Objective: To investigate children's ability to self-regulate energy intake and to determine whether individual differences in the precision of food intake regulation are related to children's anthropometric measures. We collected information pertaining to parental adiposity and dieting practices, as well as mothers' child-feeding practices. Of special interest was the degree of control imposed by mothers over their children's food intake. Our intent was to explore whether these variables might influence children's regulation of energy intake.
Subjects and setting: Seventy-seven 3-5-year-old children who attended a university preschool setting and their parents participated in this experiment.
Measurements and main results: Children completed controlled, two-part meals used to estimate their ability to adjust food intake in response to changes in caloric density of the diet. An eating index, reflecting children's precision in the ability to regulate energy intake, was correlated to children's anthropometric measures. These correlations provided evidence for a relation between children's body fat stores and their responsiveness to caloric density cues: Pearson correlation coefficients revealed that children with greater body fat stores were less able to regulate energy intake accurately. The best predictor of children's ability to regulate energy intake was parental control in the feeding situation: mothers who were more controlling of their children's food intake had children who showed less ability to self-regulate energy intake (r = -.67, P < .0001).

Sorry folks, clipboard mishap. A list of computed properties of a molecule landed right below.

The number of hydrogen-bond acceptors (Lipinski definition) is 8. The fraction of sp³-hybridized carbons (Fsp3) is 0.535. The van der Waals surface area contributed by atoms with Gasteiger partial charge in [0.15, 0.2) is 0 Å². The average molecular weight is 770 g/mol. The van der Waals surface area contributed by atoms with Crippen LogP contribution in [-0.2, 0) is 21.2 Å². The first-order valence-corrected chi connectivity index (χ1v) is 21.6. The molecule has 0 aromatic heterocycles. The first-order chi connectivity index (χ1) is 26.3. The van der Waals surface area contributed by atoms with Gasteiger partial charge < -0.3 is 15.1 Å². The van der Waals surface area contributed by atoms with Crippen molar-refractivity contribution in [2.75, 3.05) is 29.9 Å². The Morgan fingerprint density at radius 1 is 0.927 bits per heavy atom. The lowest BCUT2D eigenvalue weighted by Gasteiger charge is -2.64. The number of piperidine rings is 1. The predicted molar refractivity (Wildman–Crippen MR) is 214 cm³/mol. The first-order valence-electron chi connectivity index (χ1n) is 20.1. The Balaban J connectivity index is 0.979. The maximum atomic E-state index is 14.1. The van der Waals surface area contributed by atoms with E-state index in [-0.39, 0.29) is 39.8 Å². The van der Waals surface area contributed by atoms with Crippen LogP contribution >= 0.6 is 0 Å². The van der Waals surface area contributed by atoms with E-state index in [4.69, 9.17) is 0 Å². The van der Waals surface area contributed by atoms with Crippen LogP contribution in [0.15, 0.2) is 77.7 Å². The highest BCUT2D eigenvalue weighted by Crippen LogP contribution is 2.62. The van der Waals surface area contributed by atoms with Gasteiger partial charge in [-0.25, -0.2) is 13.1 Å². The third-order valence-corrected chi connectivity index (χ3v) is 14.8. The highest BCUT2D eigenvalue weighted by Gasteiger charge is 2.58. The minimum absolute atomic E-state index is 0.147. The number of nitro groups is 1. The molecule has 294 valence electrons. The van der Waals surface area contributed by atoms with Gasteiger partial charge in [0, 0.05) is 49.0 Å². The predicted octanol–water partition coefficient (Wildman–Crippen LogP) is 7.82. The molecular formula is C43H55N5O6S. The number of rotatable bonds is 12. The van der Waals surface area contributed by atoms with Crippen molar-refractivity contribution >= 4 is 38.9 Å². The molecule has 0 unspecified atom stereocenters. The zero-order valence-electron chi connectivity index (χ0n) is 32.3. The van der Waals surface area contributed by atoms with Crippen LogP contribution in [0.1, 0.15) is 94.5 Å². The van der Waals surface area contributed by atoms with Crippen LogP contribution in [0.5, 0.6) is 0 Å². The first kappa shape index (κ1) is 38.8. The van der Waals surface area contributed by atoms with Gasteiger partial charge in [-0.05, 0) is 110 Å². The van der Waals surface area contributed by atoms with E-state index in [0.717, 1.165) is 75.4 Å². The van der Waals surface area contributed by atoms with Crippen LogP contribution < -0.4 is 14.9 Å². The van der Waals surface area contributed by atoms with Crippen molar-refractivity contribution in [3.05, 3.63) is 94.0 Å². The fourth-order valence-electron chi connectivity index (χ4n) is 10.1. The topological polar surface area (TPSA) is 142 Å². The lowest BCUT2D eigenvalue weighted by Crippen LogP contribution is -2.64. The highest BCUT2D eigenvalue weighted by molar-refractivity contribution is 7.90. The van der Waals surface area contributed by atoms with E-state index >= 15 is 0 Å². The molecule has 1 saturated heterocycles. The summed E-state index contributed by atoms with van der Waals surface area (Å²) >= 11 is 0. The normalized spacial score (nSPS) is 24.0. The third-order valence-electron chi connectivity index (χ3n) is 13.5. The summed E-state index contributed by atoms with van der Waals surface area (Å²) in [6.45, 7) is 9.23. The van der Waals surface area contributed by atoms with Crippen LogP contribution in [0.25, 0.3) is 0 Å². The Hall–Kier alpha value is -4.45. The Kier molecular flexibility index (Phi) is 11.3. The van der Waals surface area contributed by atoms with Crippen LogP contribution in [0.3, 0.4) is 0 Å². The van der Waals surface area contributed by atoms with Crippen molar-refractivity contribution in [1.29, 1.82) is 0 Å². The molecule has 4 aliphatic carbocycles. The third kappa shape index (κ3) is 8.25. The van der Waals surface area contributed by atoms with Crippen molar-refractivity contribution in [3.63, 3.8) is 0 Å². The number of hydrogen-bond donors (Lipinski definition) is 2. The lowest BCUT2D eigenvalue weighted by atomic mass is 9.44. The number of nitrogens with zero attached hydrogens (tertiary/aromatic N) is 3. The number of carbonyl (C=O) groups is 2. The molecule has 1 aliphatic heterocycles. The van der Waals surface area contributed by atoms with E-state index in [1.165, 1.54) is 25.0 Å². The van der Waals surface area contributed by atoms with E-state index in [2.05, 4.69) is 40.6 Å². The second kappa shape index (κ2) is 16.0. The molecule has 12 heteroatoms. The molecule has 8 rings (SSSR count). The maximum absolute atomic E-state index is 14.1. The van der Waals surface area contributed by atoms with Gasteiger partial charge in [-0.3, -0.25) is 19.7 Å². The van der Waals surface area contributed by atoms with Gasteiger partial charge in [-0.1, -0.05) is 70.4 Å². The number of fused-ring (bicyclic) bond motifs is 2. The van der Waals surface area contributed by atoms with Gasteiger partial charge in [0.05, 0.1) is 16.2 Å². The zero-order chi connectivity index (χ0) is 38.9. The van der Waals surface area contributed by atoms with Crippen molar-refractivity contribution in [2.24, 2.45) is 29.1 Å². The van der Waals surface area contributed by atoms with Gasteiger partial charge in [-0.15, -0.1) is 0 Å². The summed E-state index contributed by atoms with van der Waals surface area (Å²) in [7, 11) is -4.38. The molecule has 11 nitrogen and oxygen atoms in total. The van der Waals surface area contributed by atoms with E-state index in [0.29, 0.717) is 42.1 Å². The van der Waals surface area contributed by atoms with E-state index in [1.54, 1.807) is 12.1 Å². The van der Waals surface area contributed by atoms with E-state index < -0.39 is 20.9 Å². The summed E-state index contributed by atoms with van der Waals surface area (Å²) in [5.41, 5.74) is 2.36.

Conclusions: These findings suggest that the optimal environment for children's development of self-control of energy intake is that in which parents provide healthy food choices but allow children to assume control of how much they consume.